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7 Steps To Organize A Productive Week Easily

7 Steps To Organize A Productive Week Easily

A very busy week can be a stressful time in a person’s life. You may feel like you aren’t getting anything done, and the end of your to do list seems impossible. During these times, having a process to organize your life into a more productive week can be a life saver.

Here are seven steps to organize a productive week for yourself.

1. Know what tasks need to be completed

Having a to do list is very important, if you want a more productive week. If you don’t know what needs to be done, then it would be very hard to accomplish anything.

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Make sure you have a list of the tasks that need to be done in the next week. Also, note which tasks will take more time than others. You should make a schedule of how long each tasks will take. This will give you a more realistic time frame of what you need to do that week.

2. Make smaller goals if you need to

If you have more than one project that needs to be done, then you should break it into smaller goals. Each smaller goal can act as a mental note, allowing you to determine how far you have come and how much further you need to go to accomplish your tasks.

3. Actually get organized

If you don’t know where anything is, you are wasting time that you cannot afford to lose. Make sure that everything you need to accomplish your goals and to have a productive week is organized into the correct places.

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4. Automate or outsource when you can

Do you find yourself often wasting time on things that you shouldn’t spend any time on? Undoubtably, there are tasks that you can automate by downloading some software or a plugin.

Think about any tasks you currently spend time on that you could be outsourcing to others.

5. Accomplish tasks from biggest to smallest or smallest to biggest

There is a reasoning for why you would do either. Some choose to accomplish bigger tasks first because they can then clear the way, knowing that only easy tasks are left. Some prefer to get rid of the smaller tasks first because then they can focus more time on the harder items.

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Whatever method you choose to do, you should definitely complete the urgent tasks right away, just in case an issue arrises and you end up needing more time than you originally thought.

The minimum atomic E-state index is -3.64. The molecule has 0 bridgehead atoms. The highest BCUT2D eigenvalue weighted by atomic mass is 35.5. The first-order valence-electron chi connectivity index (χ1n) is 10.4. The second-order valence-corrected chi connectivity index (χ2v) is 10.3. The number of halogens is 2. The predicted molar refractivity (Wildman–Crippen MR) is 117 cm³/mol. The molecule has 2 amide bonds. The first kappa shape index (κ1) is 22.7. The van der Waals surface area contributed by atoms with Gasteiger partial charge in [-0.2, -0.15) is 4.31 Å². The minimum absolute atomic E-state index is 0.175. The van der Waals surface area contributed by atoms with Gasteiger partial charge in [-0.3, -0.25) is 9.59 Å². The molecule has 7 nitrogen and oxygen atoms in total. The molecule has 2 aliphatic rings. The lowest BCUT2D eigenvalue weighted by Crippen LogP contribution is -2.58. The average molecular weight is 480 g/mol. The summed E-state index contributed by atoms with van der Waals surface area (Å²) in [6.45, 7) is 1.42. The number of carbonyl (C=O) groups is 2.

6. Know your progress

If you are working on a rather large project, track your progress and record what you have done. If you have to constantly go back and try to remember what you have done and what you have left out, then you may find yourself wasting many precious minutes.

7. Know when you work best

If you have different tasks that need to be completed throughout the day, you should try to work on different tasks at the time when you work best. For example, if you are a morning person, then you may want to do your sales part of your job in the morning when you know that you are more outgoing. However, if you know that you are not a pleasant person in the mornings, then you will probably want to wait to do any sales tasks until later on. If you know when you work best and actually work during those times, you will have a more organized and productive week.

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What steps do you take to organize a productive week?

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Last Updated on September 17, 2018

How to Stop Multitasking and Become Way More Productive

How to Stop Multitasking and Become Way More Productive

Today we are expected to work in highly disruptive environments. We sit down at our desks, turn on our computer and immediately we are hit with hundreds of emails all vying for our attention.

Our phones are beeping and pinging with new alerts to messages, likes and comments and our colleagues are complaining about the latest company initiative is designed to get us to do more work and spend less time at home.

All these distractions result in us multitasking where our attention is switching between one crisis and the next.

Multitasking is a problem. But how to stop multitasking?

How bad really is multitasking?

It dilutes your focus and attention so even the easiest of tasks become much harder and take longer to complete.

Studies have shown that while you think you are multitasking, you are in fact task switching, which means your attention is switching between two or more pieces of work and that depletes the energy resources you have to do your work.

This is why, even though you may have done little to no physical activity, you arrive home at the end of the day feeling exhausted and not in the mood to do anything.